IGF 2019 WS #166 Digital accessibility for PWDs: When rhetoric meets reality?

Organizer 1: Civil Society, Asia-Pacific Group
Organizer 2: Civil Society, Western European and Others Group (WEOG)
Organizer 3: Private Sector, Western European and Others Group (WEOG)

Speaker 1: Muhammad Shabbir, Civil Society, Asia-Pacific Group
Speaker 2: Shadi Abou-Zahra, Technical Community, Western European and Others Group (WEOG)
Speaker 3: Andrea Saks, Civil Society, Western European and Others Group (WEOG)
Speaker 4: Vint Cerf, Private Sector, Western European and Others Group (WEOG)
Speaker 5: Brian Scarpelli, Private Sector, Western European and Others Group (WEOG)

Policy Question(s): 

1. What real impact has international guidelines and standards had on improving digital accessibility for people with disability?
2. How can we move to accessible design as a core feature rather than an added extra?
3. What are ways to increase understanding by policy-makers, industry and the technical community of the societal and economic benefits of digital inclusion for people with disability?
4. To what extent have instruments such as the UN Convention on the Rights of Persons with Disabilities and the Sustainable Development Goals had an impact on digital accessibility?

Relevance to Theme: Accessibility for people with disability is a fundamental aspect of digital inclusion. With over 1.3 billion people globally living with a disability, this has been called the world’s largest minority group. By not embracing the digital needs of people with disability, there can be no digital inclusion. The issue is even more relevant in the global south where people with disability may face additional burdens of poverty as well as social and cultural barriers. Moreover, there are number of international and national instruments and guidelines drafted that promote digital inclusion. But sometimes policy and rhetoric may differ when it comes to real actions.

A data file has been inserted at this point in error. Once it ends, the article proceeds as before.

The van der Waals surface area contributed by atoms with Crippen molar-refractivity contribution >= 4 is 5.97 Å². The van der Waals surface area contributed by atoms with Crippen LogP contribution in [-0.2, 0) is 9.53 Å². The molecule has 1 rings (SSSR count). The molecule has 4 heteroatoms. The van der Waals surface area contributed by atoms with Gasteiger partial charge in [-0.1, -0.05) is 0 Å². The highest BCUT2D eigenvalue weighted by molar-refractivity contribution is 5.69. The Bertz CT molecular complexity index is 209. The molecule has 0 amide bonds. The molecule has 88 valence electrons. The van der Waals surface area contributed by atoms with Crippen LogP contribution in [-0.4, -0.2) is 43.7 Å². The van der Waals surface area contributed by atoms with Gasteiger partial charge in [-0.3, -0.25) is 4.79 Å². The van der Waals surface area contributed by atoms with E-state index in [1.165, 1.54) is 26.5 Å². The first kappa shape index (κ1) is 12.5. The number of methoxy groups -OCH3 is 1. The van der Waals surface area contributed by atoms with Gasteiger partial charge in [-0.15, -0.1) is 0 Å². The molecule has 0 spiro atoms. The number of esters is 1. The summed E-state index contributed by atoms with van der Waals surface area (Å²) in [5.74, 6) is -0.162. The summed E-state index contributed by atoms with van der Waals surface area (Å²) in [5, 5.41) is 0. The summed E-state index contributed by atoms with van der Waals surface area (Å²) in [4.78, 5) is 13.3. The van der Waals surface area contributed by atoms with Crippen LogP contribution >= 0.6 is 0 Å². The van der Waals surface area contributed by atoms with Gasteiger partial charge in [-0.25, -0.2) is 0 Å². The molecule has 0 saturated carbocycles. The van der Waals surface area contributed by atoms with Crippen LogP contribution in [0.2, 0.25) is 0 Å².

Through real digital inclusion, people with disability will not only be users but also creators of content and tools that meet our needs. This has a flow-on effect to help create a more equitable society overall.

Relevance to Internet Governance: Every part of the multi-stakeholder community has a role and responsibility in terms of Internet Governance to ensure that we move beyond the rhetoric to create real digital accessibility for people with disability. These are some examples:

International bodies: The rights of people with disability are enshrined in the UN Convention on the Rights of Persons with Disabilities with accessibility to ICT specifically addressed in Article 9. SDGs refer to people with disability in a number of its goals.

Governments: Governments have a key role to implement accessibility policies through clearly defined and funded programs.

Technical community: Understanding the rationale behind existing international standards and guidelines such as W3C’s Web Content Accessibility Guidelines (WCAG 2.0) creates more incentive to abide by the guidelines.

Private sector: Taking into account accessibility criteria in public procurement in a number of countries encourages industry to develop more accessible products and services.

Civil society: Non-profit organisations need to be heeded, supported and respected in their role to raise issues that affect society.


Round Table - U-shape - 60 Min

Description: The roundtable will demonstrate the rhetoric vs reality on digital accessibility for people with disabilities. The Roundtable will be in three parts.